State Income Taxes: Highest, Lowest, Where They Aren't Collected
State lawmakers may need revenue for an unprecedented economic development project. Reports indicate that state lawmakers may be willing to offer more than $1 billion in public subsidies to entice Amazon to choose a Georgia location for its second headquarters.
The tax cut plan also prioritizes modest tax cuts for most families over worthy priorities, such as providing families with quality education and affordable health insurance.
Georgia's leaders in recent years have consistently experienced a lack of services and investments important to the economy and vital to thriving communities. State leaders cut Georgia's public school funding formula by about $9 billion between 2003 and 2018, for example. Georgia leaders also continue to argue that they cannot afford to expand Medicaid under the federal health care law, which leaves about 240,000 Georgians stranded without health coverage and leaves about $12 billion in federal dollars on the table.[16 ]
Source: Institute on Taxation and Economic Policy Analysis of HB 918S and Projections of Various Public Investments
Independent Analysis Finds Proposed Georgia Flat Tax Would Create Jobs, Spur Economic Growth
An influx of $1 billion a year could give lawmakers a chance to fill those gaps and make other urgent public investments. With $1.4 billion a year in state revenue, Georgia lawmakers could close the health coverage gap, close the K-12 savings gap, make technical college tuition free, create a need-based college assistance program, introduce a state income tax credit and provide . universal child care for low-income Georgians under the age of 5. Such radical changes deserve an open debate that pits them against the need for moderate tax cuts.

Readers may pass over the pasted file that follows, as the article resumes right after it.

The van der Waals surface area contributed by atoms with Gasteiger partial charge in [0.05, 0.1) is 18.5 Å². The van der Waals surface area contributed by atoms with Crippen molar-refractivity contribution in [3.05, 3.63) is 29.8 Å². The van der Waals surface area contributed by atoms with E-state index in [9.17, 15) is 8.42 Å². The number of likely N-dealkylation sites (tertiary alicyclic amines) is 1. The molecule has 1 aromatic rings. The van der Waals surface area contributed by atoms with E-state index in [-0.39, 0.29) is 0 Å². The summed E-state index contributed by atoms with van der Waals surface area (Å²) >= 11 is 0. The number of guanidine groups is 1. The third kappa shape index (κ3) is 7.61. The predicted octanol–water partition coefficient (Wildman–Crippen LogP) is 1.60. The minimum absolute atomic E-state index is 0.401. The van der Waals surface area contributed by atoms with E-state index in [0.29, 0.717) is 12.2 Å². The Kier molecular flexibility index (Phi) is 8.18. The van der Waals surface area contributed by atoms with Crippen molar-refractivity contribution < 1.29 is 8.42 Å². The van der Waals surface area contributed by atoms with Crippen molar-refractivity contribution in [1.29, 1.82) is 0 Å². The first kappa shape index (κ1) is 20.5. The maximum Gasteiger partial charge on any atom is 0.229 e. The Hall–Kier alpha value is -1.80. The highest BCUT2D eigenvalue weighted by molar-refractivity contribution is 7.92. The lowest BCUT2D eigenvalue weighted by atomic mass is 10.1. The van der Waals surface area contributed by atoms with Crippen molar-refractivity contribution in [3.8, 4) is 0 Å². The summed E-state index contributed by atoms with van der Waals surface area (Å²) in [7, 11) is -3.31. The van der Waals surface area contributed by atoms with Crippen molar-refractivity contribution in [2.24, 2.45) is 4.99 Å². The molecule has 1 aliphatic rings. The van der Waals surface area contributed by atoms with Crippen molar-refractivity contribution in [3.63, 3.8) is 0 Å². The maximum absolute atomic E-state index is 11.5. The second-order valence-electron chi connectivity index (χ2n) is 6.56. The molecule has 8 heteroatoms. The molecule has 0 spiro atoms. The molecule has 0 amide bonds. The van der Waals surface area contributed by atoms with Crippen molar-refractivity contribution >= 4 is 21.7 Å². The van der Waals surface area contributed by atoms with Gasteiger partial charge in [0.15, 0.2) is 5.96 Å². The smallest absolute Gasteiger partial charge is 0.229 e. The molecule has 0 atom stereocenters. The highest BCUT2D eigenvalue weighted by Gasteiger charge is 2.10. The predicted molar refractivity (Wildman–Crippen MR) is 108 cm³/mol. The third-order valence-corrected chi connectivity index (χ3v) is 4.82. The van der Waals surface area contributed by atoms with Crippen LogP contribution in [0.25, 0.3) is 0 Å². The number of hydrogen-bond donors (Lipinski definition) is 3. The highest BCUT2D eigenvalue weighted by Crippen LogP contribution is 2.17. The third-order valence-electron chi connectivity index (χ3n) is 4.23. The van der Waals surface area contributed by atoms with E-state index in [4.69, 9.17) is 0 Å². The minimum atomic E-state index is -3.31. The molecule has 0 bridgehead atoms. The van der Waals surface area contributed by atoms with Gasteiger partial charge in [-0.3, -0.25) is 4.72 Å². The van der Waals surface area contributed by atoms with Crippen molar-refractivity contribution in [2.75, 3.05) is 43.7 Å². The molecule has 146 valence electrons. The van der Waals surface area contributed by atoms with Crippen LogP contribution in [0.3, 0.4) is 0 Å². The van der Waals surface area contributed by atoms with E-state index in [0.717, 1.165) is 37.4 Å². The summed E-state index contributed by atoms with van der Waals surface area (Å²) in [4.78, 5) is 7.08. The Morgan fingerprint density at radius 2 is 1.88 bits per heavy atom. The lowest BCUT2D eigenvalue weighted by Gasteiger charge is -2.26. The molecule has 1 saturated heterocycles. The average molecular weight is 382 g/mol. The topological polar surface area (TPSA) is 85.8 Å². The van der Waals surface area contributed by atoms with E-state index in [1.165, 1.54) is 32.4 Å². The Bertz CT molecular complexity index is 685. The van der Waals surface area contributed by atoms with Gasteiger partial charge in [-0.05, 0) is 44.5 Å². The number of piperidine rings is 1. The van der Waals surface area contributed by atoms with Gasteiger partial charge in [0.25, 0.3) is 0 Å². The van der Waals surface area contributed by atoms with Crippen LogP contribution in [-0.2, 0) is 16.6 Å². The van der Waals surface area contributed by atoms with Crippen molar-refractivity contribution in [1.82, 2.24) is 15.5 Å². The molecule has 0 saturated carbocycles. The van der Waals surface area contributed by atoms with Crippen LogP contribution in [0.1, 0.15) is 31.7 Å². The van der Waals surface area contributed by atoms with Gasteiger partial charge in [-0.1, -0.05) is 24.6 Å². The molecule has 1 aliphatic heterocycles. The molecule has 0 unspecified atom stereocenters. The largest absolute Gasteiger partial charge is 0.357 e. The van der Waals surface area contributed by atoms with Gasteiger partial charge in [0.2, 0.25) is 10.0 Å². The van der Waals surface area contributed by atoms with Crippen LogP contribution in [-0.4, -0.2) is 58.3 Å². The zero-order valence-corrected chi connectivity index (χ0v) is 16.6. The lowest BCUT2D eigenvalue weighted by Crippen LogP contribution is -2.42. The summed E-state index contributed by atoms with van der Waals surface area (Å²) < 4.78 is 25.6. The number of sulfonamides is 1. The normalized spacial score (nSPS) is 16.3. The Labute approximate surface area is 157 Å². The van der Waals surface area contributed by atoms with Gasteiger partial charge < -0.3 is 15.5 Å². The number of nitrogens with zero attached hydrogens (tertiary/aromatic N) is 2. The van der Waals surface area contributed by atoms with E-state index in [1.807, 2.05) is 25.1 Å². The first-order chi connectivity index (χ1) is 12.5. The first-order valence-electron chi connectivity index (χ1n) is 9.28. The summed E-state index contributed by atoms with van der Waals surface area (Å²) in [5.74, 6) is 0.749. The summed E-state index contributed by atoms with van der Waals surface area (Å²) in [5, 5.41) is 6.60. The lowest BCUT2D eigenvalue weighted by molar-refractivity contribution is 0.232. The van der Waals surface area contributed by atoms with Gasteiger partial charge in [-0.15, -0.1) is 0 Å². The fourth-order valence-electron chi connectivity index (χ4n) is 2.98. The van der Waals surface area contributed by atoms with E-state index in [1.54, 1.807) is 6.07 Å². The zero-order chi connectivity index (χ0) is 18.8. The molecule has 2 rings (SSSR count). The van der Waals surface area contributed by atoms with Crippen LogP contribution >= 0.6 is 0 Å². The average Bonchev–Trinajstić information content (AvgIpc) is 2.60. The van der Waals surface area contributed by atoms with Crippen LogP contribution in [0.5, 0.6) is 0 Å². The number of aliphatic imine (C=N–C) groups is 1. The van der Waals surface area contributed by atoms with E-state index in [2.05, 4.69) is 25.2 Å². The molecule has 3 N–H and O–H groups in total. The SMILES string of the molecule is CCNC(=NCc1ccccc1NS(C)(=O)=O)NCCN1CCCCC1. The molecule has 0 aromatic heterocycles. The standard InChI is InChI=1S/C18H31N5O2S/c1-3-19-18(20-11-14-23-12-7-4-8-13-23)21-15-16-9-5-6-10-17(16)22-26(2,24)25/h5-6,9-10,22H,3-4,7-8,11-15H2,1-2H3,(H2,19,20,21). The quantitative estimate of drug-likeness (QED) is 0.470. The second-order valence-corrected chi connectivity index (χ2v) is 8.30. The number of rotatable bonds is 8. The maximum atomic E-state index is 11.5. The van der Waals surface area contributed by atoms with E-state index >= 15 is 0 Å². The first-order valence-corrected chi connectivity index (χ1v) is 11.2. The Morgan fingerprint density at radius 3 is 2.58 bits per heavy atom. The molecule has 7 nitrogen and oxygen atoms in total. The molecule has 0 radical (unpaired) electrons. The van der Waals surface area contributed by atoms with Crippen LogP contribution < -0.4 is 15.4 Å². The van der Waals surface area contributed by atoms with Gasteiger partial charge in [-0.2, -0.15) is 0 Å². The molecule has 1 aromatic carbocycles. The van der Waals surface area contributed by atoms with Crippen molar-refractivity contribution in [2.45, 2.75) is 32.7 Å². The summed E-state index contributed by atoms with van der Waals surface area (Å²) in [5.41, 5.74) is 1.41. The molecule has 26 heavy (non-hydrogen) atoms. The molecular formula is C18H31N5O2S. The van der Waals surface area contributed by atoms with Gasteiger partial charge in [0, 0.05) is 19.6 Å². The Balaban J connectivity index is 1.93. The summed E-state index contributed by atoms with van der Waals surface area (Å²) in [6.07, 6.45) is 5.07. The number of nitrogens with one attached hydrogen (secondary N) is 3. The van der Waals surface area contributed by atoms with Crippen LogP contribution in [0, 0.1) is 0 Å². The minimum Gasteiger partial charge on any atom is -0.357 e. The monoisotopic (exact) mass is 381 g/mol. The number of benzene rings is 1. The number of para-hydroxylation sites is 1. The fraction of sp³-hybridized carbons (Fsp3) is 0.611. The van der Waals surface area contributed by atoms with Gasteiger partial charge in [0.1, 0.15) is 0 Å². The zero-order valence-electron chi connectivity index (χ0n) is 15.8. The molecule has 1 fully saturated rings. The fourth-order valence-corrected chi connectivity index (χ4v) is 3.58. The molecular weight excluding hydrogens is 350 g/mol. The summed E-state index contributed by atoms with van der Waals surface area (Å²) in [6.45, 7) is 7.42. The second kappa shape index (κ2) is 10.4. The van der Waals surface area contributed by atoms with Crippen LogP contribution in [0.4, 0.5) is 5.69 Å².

analysis of state estimates described in "Federal tax bill could mean huge state benefit for Georgia."
 For example, because large segments of the federal tax plan were rushed through Congress and written in haste, taxpayers and auditors are likely to discover as-yet-undiscovered loopholes that change initial assumptions about taxpayer behavior and government revenue collection .
 Governor Deal indicated last month that lawmakers could reconvene
Taxes In Georgia (country): Income, Corporate, Vat, & More
Georgia income tax rate, federal personal income tax rate, highest personal income tax rate, ohio personal income tax rate, georgia state income tax rate, us personal income tax rate, personal income tax rate in nigeria, georgia income tax rate for retirees, new york personal income tax rate, personal income tax rate, what is georgia income tax rate, georgia personal income tax